Saint Sebastian has long been a patron saint of queer individuals. The story of Saint Sebastian paralleled the experiences and fears of the closeted gay community—when Sebastian’s concealed true (Christian) identity was revealed, he was shunned, tormented, and killed by those in power, a harrowing tale that mirrors the gay experiences of being “outed” throughout modern history.
During the AIDs crisis many artists, includingKeith Haring who died from the disease in 1990, found solace in the saint’s associations with healing and warding off plague, incorporating references to this patron saint of the gay community into his artwork.
Saint Sebastian can be viewed as a symbol of the litany of LGBTQ+ individuals who have been murdered or succumbed to HIV/AIDS around the world. We remember them during Pride.
Keith Haring died from AIDS related complications on Feb 16, 1990 when he was just 31 years old. Though best known for his popular images of radiant babies and barking dogs, Keith also worked in artistic capacities reflecting his generous and socially engaged spirit, such as hosting workshops for children, creating murals for hospitals, and participating in demonstrations and protests in the fight for justice and equity.
An example of such a work is the mural he painted at Woodhull Hospital in Brooklyn, NY in 1986 as a gift to the hospital for its dedication to healthcare access during the HIV/AIDS crisis. This mural still exists today and can be visited by the general public.
Keith Haring would have been 64 years old today had he not died from HIV/AIDS related complications in 1990.
As Keith was well aware, inequitable access to medicine and healthcare has always been a major problem in the United States. Its long inaccessible and crumbling healthcare system is continuing to be further eroded by the bigotry and greed of persons and groups actively working to deny healthcare to people of color, the LGBTQIA+ community, and women.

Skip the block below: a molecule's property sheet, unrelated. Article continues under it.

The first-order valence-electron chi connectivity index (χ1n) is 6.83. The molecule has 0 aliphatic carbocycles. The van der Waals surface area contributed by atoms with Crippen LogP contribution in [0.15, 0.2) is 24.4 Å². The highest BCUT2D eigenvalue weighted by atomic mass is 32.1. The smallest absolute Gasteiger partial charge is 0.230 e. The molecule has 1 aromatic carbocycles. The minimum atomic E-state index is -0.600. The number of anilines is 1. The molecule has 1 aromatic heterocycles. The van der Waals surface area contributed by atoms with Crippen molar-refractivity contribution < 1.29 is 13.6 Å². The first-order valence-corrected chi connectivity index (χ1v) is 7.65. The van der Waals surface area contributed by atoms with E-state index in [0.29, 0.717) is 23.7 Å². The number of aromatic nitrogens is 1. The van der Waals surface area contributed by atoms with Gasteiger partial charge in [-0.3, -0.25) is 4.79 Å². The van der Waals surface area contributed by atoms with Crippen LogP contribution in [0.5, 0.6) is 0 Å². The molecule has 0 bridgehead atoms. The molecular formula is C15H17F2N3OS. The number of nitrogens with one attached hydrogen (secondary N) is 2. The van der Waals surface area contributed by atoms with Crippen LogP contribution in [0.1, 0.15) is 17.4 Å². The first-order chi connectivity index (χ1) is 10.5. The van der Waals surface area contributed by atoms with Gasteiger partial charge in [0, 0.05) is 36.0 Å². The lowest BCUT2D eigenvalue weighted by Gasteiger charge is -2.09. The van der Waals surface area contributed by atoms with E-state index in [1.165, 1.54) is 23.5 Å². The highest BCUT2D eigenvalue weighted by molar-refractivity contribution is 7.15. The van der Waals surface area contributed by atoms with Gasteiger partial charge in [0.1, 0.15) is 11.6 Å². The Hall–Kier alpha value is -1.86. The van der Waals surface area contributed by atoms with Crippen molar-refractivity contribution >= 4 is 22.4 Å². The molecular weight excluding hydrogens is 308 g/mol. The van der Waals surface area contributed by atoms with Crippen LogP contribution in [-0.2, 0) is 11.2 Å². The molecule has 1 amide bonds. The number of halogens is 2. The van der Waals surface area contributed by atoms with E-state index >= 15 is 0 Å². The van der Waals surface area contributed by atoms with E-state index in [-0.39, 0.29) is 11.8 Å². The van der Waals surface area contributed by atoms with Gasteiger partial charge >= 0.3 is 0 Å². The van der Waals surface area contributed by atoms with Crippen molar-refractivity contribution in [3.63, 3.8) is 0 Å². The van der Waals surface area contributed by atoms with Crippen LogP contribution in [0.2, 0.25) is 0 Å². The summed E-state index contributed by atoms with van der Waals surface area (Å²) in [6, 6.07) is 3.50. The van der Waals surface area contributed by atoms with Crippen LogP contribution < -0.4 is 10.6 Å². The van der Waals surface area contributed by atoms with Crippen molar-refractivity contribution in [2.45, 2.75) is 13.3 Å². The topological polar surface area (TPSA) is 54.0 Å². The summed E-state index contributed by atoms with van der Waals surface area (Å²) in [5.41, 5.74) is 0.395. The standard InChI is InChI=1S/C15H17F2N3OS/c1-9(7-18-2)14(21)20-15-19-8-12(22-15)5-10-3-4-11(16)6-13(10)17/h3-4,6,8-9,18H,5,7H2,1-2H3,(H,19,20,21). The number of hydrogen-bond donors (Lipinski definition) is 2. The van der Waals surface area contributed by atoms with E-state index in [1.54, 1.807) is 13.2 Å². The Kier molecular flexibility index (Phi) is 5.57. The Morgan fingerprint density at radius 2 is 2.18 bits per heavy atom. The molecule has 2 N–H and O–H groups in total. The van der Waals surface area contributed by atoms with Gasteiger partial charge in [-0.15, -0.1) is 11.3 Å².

According to the World Health Organization Director-General Dr. Tedros Adhanom Ghebreyesus, “The right to health for all people means that everyone should have access to the health services they need, when and where they need them, without suffering financial hardship. No one should get sick and die just because they are poor, or because they cannot access the health services they need.”
Healthcare is a human right, and the struggle to achieve these rights for all continues.
As a young artist Keith Haring was greatly influenced by the work of Pierre Alechinsky, a key figure of the CoBrA art movement. An upcoming exhibition at the NSU Art Museum in Fort Lauderdale Confrontation: Keith Haring and Pierre Alechinsky, connects the work of Haring to Alechinsky and CoBrA, emphasizing the legacy of CoBrA, a movement which eroded artistic and social barriers by bringing work into the streets and adapting non-traditional creative sources including children’s art and pre-historic visual culture in order to instigate social change.
While commemorating the anniversary of Keith Haring’s death, 32 years ago today, it’s heartening to consider and celebrate the way art can inspire and connect people across decades and movements.
On the occasion of this exhibition, Pierre Alechinsky was asked to write some thoughts about his experience with Keith Haring, which he has graciously allowed us to share below.
Keith Haring was 19 when he visited, in Pittsburgh, the retrospective of the fifty something I was becoming in 1977. Many years later, I was surprised to learn that this visit was for him «the reason» for a life choice: to become an artist.
Had he seen a sign of encouragement in some shape or color or line? Still, he introduced me into his biography. So much so that the staff of the Whitney Museum borrowed my painting Central Park (1965) from me for his retrospective in 1997. Twenty years earlier, the artist had been struck by the work at the Carnegie Museum of Art, my first with «marginal remarks». Keith had wanted that to be known.
Having become famous, he came to see me.
Studio visit in the company of an editor… whose name I have forgotten. Sometimes, often, now more and more, my memory is fading, as Jeanne Moreau sang in the sixties.